>>> bi-directional relation with a pair of variables (and hence leaving  
>>> room for
>>> inconsistency), database has a single foreign key column and hence  
>>> no scope
>>> for ambiguity.
>>> Can we analyze the data in DataCache to detect such data that are  
>>> prone to
>>> inconsistencies and hence leave them from being cached?  perhaps yes.
>>> Does it worth it? no, because assuming that data is mostly  
>>> consistent, it
>>> will penalize the consistent model to save some careless programmer  
>>> who
>>> could not keep their model consistent.  Also InverseManager already  
>>> can do
>>> that at L1 cache level, for some inconsistencies.
>>>
>>>
>>> 3. retiring the 'optimization' on refresh
>>> there were two refreshInternal() methods, one with a single  
>>> instance and
>>> other with a collection. They had very similar code except a  
>>> boolean flag
>>> that impacted behavior of a single instance. The collection form used
>>> loadAll() for better performance and I kept that. Maintaining very  
>>> similar
>>> (but not the same) code for a single instance versus a collection of
>>> instance is risky.
>>>
>>>
>>>
>>>
>>> Patrick Linskey-2 wrote:
>>>>
>>>>> b) bypasses Data cache for refresh() altogether
>>>>
>>>> Historically, we've assumed that for the purposes of refresh(), the
>>>> data cache is always correct with respect to the database. I.e., the
>>>> assumption has been that if changes were made out-of-band, then the
>>>> developer would call DataCache.evict() prior to refresh(). It would
>>>> seem that your suggestion significantly changes this assumption.
>>>>
>>>> For the case of Broker.evict() calls, the Broker has a special  
>>>> setting
>>>> (setEvictFromDataCache()) that allows configuration of whether or  
>>>> not
>>>> Broker.evict() also calls DataCache.evict(). We should consider this
>>>> precedent and the prior assumptions when coming up with a strategy  
>>>> for
>>>> changing the semantics of refresh().
>>>>
>>>>> c) throws away 'optimization' for a single entity
>>>>
>>>> Can you describe this in more detail? Optimizations are generally
>>>> there for a reason -- getting rid of it might very well lead to sub-
>>>> optimal behavior.
>>>>
>>>> -Patrick
>>>>
>>>> On May 28, 2008, at 9:38 AM, Pinaki Poddar wrote:
>>>>
>>>>>
>>>>> Hi Craig,
>>>>> Committed revision 660753 towards a model that
>>>>> a) corrects refresh() behavior of single, clean entity
>>>>> b) bypasses Data cache for refresh() altogether
>>>>> c) throws away 'optimization' for a single entity
>>>>>
>>>>> Pinaki
>>>>>
>>>>>
>>>>> Craig L Russell wrote:
>>>>>>
>>>>>> Hi Pinaki,
>>>>>>
>>>>>> On May 27, 2008, at 3:00 PM, Pinaki Poddar wrote:
>>>>>>
>>>>>>>
>>>>>>> After some more analysis of refresh() issue...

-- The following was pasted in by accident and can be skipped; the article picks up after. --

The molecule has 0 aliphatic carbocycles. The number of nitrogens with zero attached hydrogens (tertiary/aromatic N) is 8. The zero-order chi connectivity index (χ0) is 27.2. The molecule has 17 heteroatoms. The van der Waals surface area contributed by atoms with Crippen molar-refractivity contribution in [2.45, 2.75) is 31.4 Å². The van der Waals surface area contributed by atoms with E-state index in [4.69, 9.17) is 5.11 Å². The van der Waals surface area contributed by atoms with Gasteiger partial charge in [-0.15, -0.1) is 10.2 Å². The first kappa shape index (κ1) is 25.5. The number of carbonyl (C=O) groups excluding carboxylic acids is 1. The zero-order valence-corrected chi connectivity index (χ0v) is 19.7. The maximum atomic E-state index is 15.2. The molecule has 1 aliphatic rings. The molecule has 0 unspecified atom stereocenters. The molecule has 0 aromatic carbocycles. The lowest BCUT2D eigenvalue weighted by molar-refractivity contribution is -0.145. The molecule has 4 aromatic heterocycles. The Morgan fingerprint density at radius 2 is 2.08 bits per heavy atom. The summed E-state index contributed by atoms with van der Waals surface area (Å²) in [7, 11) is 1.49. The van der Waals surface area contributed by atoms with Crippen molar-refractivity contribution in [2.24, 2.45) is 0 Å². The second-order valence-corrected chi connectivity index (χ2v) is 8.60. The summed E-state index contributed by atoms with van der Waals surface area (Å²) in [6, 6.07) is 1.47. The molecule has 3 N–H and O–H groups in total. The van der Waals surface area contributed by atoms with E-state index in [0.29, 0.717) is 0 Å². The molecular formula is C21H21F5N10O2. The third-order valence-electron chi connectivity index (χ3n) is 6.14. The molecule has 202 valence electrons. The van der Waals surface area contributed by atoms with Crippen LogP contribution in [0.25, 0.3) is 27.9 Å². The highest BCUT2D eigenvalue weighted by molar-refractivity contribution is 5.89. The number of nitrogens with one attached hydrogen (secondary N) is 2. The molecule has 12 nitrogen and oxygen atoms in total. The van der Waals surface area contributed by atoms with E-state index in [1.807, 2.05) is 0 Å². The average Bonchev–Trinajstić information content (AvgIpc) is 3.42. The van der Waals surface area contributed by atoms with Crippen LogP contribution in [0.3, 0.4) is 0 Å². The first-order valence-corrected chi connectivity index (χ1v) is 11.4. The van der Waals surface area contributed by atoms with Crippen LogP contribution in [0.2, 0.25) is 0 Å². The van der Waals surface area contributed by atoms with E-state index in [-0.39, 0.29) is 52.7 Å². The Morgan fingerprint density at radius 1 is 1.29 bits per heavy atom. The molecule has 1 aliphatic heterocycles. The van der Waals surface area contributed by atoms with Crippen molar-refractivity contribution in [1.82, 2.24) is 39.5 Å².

>>>>>>>
>>>>>>> 1. it is observed that a refresh of a single, clean instance
 
>>>>>>> never
>>>>>>> hits the
>>>>>>> database -- irrespective of whether Data Cache is active or not.
>>>>>>> That does
>>>>>>> not appear spec compliant.
>>>>>>
>>>>>> I agree.
>>>>>>>
>>>>>>>
>>>>>>> 2. refresh() behaves differently on current lock level. With
NO  
>>>>>>> LOCK
>>>>>>> it
>>>>>>> reads from Data Cache; on any stronger lock it hits the database.
>>>>>>> I am of the opinion that all refresh() must bypass data cache
>>>>>>> altogether
>>>>>>> always -- because refresh() seems to express explicit intent
of  
>>>>>>> the
>>>>>>> user to
>>>>>>> read data from database (say when the application thinks that
 
>>>>>>> out-
>>>>>>> of-
>>>>>>> band
>>>>>>> modifications may have taken place on the database).
>>>>>>
>>>>>> I agree.
>>>>>>>
>>>>>>>
>>>>>>> 3. There is an 'optimization' on BrokerImpl.refresh() -- one
 
>>>>>>> for a
>>>>>>> single
>>>>>>> entity and other for a collection. Removing that optimization
 
>>>>>>> (which
>>>>>>> leaves
>>>>>>> some maintenance concern of similar but not same code blocks)
is
>>>>>>> another
>>>>>>> suggestion.
>>>>>>
>>>>>> Seems that if the user calls refresh on a single entity or on a
>>>>>> collection, then we should hit the database every time. Who are 

>>>>>> we to
>>>>>> know that the database hasn't changed in the last millisecond?  
>>>>>> Sure,
>>>>>> we're smart, but we're not omniscient.
>>>>>>
>>>>>> Craig
>>>>>>>
>>>>>>>
>>>>>>>
>>>>>>> Comments?
>>>>>>>
>>>>>>>
>>>>>>> -- 
>>>>>>> View this message in context:
>>>>>>> http://www.nabble.com/datacache-tp17326391p17501042.html
>>>>>>> Sent from the OpenJPA Developers mailing list archive at  
>>>>>>> Nabble.com.
>>>>>>>
>>>>>>
>>>>>> Craig Russell
>>>>>> Architect, Sun Java Enterprise System http://java.sun.com/ 
>>>>>> products/
>>>>>> jdo
>>>>>> 408 276-5638 mailto:Craig.Russell@sun.com
>>>>>> P.S. A good JDO? O, Gasp!
>>>>>>
>>>>>>
>>>>>>
>>>>>>
>>>>>
>>>>> -- 
>>>>> View this message in context:
>>>>> http://www.nabble.com/datacache-tp17326391p17502434.html
>>>>> Sent from the OpenJPA Developers mailing list archive at  
>>>>> Nabble.com.
>>>>>
>>>>
>>>> -- 
>>>> Patrick Linskey
>>>> 202 669 5907
>>>>
>>>>
>>>>
>>>>
>>>
>>> -- 
>>> View this message in context:
>>> http://www.nabble.com/datacache-tp17326391p17517403.html
>>> Sent from the OpenJPA Developers mailing list archive at Nabble.com.
>>>
>>
>> Craig Russell
>> Architect, Sun Java Enterprise System http://java.sun.com/products/jdo
>> 408 276-5638 mailto:Craig.Russell@sun.com
>> P.S. A good JDO? O, Gasp!
>>
> 
> -- 
> Patrick Linskey
> 202 669 5907
> 
> 
>  
> 

-- 
View this message in context: http://www.nabble.com/datacache-tp17326391p17565542.html